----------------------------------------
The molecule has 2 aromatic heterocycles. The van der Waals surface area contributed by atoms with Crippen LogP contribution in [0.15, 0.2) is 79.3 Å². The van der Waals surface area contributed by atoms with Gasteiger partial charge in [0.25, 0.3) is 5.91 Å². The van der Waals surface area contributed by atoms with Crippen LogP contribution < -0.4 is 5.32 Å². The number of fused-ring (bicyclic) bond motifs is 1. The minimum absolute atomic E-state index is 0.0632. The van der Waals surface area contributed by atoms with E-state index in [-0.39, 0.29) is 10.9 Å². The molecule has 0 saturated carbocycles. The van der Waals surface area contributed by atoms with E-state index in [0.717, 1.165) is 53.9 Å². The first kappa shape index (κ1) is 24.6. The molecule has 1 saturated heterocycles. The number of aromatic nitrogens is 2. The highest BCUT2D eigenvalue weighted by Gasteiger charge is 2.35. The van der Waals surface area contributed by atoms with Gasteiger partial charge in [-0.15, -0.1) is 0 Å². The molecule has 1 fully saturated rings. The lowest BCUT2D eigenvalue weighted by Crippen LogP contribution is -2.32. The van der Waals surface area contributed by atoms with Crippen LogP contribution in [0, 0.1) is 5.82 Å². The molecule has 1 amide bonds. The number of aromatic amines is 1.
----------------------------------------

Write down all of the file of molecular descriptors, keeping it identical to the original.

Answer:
The molecule has 2 aromatic heterocycles. The van der Waals surface area contributed by atoms with Crippen LogP contribution in [0.15, 0.2) is 79.3 Å². The van der Waals surface area contributed by atoms with Gasteiger partial charge in [0.25, 0.3) is 5.91 Å². The van der Waals surface area contributed by atoms with Crippen LogP contribution < -0.4 is 5.32 Å². The number of fused-ring (bicyclic) bond motifs is 1. The minimum absolute atomic E-state index is 0.0632. The van der Waals surface area contributed by atoms with E-state index in [-0.39, 0.29) is 10.9 Å². The molecule has 0 saturated carbocycles. The van der Waals surface area contributed by atoms with E-state index in [0.717, 1.165) is 53.9 Å². The first kappa shape index (κ1) is 24.6. The molecule has 1 saturated heterocycles. The number of aromatic nitrogens is 2. The highest BCUT2D eigenvalue weighted by Gasteiger charge is 2.35. The van der Waals surface area contributed by atoms with Gasteiger partial charge in [-0.15, -0.1) is 0 Å². The molecule has 1 fully saturated rings. The lowest BCUT2D eigenvalue weighted by Crippen LogP contribution is -2.32. The van der Waals surface area contributed by atoms with Crippen LogP contribution in [0, 0.1) is 5.82 Å². The molecule has 1 amide bonds. The number of aromatic amines is 1.